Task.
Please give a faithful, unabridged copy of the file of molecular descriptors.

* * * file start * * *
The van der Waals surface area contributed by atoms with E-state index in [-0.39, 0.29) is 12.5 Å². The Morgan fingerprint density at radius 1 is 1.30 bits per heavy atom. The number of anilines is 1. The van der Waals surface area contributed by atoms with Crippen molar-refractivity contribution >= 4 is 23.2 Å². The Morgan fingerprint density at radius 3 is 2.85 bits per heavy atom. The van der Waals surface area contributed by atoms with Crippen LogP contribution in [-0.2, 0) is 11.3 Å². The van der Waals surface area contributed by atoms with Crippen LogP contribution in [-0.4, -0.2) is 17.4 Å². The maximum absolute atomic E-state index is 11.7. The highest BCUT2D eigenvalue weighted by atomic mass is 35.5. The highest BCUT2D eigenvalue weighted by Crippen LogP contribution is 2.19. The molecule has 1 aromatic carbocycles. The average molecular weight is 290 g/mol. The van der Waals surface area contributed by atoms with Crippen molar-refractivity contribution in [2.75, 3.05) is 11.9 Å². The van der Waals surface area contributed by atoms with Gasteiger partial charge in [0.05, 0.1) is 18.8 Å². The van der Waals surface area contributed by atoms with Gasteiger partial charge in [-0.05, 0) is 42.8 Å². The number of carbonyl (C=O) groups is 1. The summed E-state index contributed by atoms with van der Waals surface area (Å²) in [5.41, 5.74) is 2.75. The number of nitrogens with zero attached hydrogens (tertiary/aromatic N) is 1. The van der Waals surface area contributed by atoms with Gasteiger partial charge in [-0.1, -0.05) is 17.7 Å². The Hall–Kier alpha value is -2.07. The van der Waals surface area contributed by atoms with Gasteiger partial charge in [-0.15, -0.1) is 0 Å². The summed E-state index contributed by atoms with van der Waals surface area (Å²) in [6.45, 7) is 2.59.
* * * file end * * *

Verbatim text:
The van der Waals surface area contributed by atoms with E-state index in [-0.39, 0.29) is 12.5 Å². The Morgan fingerprint density at radius 1 is 1.30 bits per heavy atom. The number of anilines is 1. The van der Waals surface area contributed by atoms with Crippen molar-refractivity contribution >= 4 is 23.2 Å². The Morgan fingerprint density at radius 3 is 2.85 bits per heavy atom. The van der Waals surface area contributed by atoms with Crippen LogP contribution in [-0.2, 0) is 11.3 Å². The van der Waals surface area contributed by atoms with Crippen LogP contribution in [-0.4, -0.2) is 17.4 Å². The maximum absolute atomic E-state index is 11.7. The highest BCUT2D eigenvalue weighted by atomic mass is 35.5. The highest BCUT2D eigenvalue weighted by Crippen LogP contribution is 2.19. The molecule has 1 aromatic carbocycles. The average molecular weight is 290 g/mol. The van der Waals surface area contributed by atoms with Crippen molar-refractivity contribution in [2.75, 3.05) is 11.9 Å². The van der Waals surface area contributed by atoms with Gasteiger partial charge in [0.05, 0.1) is 18.8 Å². The van der Waals surface area contributed by atoms with Gasteiger partial charge in [-0.05, 0) is 42.8 Å². The number of carbonyl (C=O) groups is 1. The summed E-state index contributed by atoms with van der Waals surface area (Å²) in [5.41, 5.74) is 2.75. The number of nitrogens with zero attached hydrogens (tertiary/aromatic N) is 1. The van der Waals surface area contributed by atoms with Gasteiger partial charge in [-0.1, -0.05) is 17.7 Å². The Hall–Kier alpha value is -2.07. The van der Waals surface area contributed by atoms with Gasteiger partial charge in [-0.15, -0.1) is 0 Å². The summed E-state index contributed by atoms with van der Waals surface area (Å²) in [6.45, 7) is 2.59.